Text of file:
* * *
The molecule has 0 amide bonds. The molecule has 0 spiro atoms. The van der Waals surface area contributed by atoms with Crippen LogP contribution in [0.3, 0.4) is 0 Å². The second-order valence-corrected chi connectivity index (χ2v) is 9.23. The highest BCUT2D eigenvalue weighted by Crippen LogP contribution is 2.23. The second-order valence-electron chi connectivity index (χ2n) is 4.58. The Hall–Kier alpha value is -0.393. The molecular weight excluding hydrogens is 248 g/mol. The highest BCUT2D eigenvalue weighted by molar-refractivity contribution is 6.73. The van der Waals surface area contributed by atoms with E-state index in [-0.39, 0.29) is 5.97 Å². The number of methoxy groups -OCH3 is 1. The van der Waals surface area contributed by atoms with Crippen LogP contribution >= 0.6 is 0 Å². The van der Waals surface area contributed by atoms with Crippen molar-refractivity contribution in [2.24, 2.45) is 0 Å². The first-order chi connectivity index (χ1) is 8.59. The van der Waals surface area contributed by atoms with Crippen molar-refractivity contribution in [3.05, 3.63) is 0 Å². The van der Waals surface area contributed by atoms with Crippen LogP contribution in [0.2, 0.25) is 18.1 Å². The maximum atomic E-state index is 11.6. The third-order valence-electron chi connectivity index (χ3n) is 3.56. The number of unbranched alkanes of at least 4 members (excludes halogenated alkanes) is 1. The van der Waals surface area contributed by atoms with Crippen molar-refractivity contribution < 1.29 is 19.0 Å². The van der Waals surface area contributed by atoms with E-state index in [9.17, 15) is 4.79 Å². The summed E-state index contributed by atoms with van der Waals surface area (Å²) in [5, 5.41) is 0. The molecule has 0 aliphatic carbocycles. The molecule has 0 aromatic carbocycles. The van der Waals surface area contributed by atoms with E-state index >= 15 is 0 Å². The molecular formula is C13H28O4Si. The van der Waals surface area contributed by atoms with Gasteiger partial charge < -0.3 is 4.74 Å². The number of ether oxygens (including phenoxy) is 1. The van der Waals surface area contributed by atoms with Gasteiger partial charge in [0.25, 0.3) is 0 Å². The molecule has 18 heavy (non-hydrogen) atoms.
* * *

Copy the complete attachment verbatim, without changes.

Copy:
The molecule has 0 amide bonds. The molecule has 0 spiro atoms. The van der Waals surface area contributed by atoms with Crippen LogP contribution in [0.3, 0.4) is 0 Å². The second-order valence-corrected chi connectivity index (χ2v) is 9.23. The highest BCUT2D eigenvalue weighted by Crippen LogP contribution is 2.23. The second-order valence-electron chi connectivity index (χ2n) is 4.58. The Hall–Kier alpha value is -0.393. The molecular weight excluding hydrogens is 248 g/mol. The highest BCUT2D eigenvalue weighted by molar-refractivity contribution is 6.73. The van der Waals surface area contributed by atoms with E-state index in [-0.39, 0.29) is 5.97 Å². The number of methoxy groups -OCH3 is 1. The van der Waals surface area contributed by atoms with Crippen LogP contribution >= 0.6 is 0 Å². The van der Waals surface area contributed by atoms with Crippen molar-refractivity contribution in [2.24, 2.45) is 0 Å². The first-order chi connectivity index (χ1) is 8.59. The van der Waals surface area contributed by atoms with Crippen molar-refractivity contribution in [3.05, 3.63) is 0 Å². The van der Waals surface area contributed by atoms with Crippen LogP contribution in [0.2, 0.25) is 18.1 Å². The maximum atomic E-state index is 11.6. The third-order valence-electron chi connectivity index (χ3n) is 3.56. The number of unbranched alkanes of at least 4 members (excludes halogenated alkanes) is 1. The van der Waals surface area contributed by atoms with Crippen molar-refractivity contribution < 1.29 is 19.0 Å². The van der Waals surface area contributed by atoms with E-state index in [9.17, 15) is 4.79 Å². The summed E-state index contributed by atoms with van der Waals surface area (Å²) in [5, 5.41) is 0. The molecule has 0 aliphatic carbocycles. The molecule has 0 aromatic carbocycles. The van der Waals surface area contributed by atoms with E-state index >= 15 is 0 Å². The molecular formula is C13H28O4Si. The van der Waals surface area contributed by atoms with Gasteiger partial charge < -0.3 is 4.74 Å². The number of ether oxygens (including phenoxy) is 1. The van der Waals surface area contributed by atoms with Gasteiger partial charge in [0.25, 0.3) is 0 Å². The molecule has 18 heavy (non-hydrogen) atoms.